Born in Cappatagle, Ballinasloe, Bernadette Rothwell is second youngest of nine children of Bartly and Ellen Monahan, she attended Cappatagle National School followed by five years in the Loreto Boarding School, Navan.
Bernadette then trained as a nurse in the Mater Hospital, Dublin. In her time training as a nurse, she recalls the excitement of her first wages, earning 13 shillings for the month! Bernadette later completed further training in Cardiff, practising in respiratory care.
Bernadette spoke fondly of her husband who she married in 1955: “When I met Alec, he lived with his parents in a beautiful home above the shops with a large garden at the back. Alec’s father had greenhouses with vines, tomatoes and fruit, flowers and veg in Dunlo Street. Mrs Rothwell sold the grapes to Haslam and Mahon in Main Street. Rothwell auctioneers were established in 1896 by Edward Rothwell, Alec’s grandfather."
In her younger days, the town depended very much on the farming community to support its economy. "The land leases in earlier times were for 11 months, a lot less practical than today. The October Fair was a wonderful time to show their stock for sale or exhibit them in competition and their wives their produce likewise. It was a social event that enabled surrounding villages to get together and have fun enjoying all the strangers from everywhere that visited” she recalls.
“The psychiatric hospital provided great employment. Dubarry was ahead of their time with a lot of the workers doing the work in their own homes, just like now. Denis McCarthy from the IDA brought a lot of factories to the town which was an enormous boost for the area”, recounts Bernadette.
She worked with Alec in the auctioneering business, gaining a vast knowledge of the farming land in the area. She represented a lot of farmers in the courts, when the land commission was compulsory taking up their land to ensure they got a fair price for their estates.
Bernadette stated: “I got to know lots of families as they bought, sold, and leased their property. We managed the E.B.S. Building Society for twenty years in Ballinasloe.”
She also was very much involved with Alec in breeding rare breeds of cattle and enjoyed her time showing and attending pure Hererford events around Ireland, UK including a trip to a World event in South Africa.
Bernadette has seen many of the wonderful facilities Ballinasloe has had on offer over the years recalling watching her children ( Mary and Jane ) grow up with the Irish ballet/dancing school in the Parochial Hall next to where they live in Dunlo Hill. Bernadette was able to watch many of the ballet performances at the Hayden’s Hotel.
“It was a wonderful place for all the social outings which took place in the past. The town band are the new occupants of the Parochial Hall and I am so looking forward to hearing music coming from that lovely building again, “ she enthuses.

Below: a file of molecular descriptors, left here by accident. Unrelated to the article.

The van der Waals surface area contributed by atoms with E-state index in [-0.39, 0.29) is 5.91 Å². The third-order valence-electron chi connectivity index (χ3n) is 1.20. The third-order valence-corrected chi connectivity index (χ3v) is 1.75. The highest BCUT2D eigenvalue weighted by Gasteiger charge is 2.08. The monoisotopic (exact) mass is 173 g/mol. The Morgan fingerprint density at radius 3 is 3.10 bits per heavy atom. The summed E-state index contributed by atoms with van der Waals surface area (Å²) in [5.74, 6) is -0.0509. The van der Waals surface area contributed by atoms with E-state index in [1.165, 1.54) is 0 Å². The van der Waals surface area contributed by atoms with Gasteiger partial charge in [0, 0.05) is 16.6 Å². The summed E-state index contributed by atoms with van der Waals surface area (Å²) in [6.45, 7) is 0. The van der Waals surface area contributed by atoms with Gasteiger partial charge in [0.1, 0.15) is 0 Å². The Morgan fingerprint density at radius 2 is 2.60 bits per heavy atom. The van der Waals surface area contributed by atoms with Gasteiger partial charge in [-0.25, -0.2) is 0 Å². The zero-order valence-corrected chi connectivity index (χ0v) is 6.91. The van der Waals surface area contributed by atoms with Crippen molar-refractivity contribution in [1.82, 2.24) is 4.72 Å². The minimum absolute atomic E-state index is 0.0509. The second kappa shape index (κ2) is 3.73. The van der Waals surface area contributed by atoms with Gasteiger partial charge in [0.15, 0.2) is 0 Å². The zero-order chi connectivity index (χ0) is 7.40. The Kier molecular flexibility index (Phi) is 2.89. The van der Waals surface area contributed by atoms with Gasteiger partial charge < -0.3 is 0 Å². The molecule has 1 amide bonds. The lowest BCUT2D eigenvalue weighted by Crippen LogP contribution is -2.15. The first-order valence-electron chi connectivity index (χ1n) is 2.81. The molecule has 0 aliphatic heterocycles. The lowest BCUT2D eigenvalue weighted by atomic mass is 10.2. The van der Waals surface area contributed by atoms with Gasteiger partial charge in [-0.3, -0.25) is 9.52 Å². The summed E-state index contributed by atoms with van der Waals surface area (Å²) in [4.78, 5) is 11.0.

In their leisure time, Bernadette and her late husband loved cruising on the Shannon. She saw the merit of having access to Ballinasloe from the Shannon for all the tourists. This led to the couple joining the campaign to have the River Suck made navigable . They facilitated the RTÉ camera crews to broadcast the navigable part of the Suck to highlight the blockages preventing its access for the cruisers.
Bernadette had sisters who were involved in Soroptimist groups in Dublin and Hong-Kong. Cepta Connolly was a key figure for the founding the Soroptimist in Ballinasloe and District and came to Bernadette to get involved “ I really enjoyed my engagement with the whole movement - , the mission being to improve the lives of women and girls in general, the idea that women and girls are best placed to know what is required to achieve change and empowerment”.
“The Soroptimists have representation in the United Nations and various other organisations which means if there is something that requires attention regarding the fate of women, we have a say. It is a most enjoyable, educational, and social club to be part of. We organise a public speaking competition each year for secondary school girls with topics related to women’s affairs. One of our local winners, Geraldine Lynagh, is now a newsreader on Virgin TV. It is great to see the future ladies speak so eloquently and with such conviction, the future of Soroptimist in the area is safe hopefully” notes the sprightly Bernadette.
Bernadette played poker with her friends as a young mother which was very sociable and enjoyable. As their lives progressed and became occupied with our families, we retired from it. After retirement, Bernadette reconnected with her friends and the group began their games anew. However, sadly one of their players, Mrs Pat Kelly, was one of the early deaths during this pandemic whose funeral she was not permitted to attend due to restrictions.
Now in retirement, Bernadette has been given time to enjoy her nine grandchildren and four great-grandchildren, even with Covid-19 but has learned to face time! Bernadette holds a great interest in the world and local politics. “The news channels now are so up to date with the latest happenings it is interesting to watch them, but I do so enjoy getting my copy of Ballinasloe LIFE and going straight for Barry Lally’s pieces which are always wonderful, (Barry was Alec’s Godson! ) “ states Bernadette.
The Soroptomists had an afternoon tea party for their oldest founder in early September last to mark Bernadette’s 90th Birthday and to thank her for her huge contribution to the local movement
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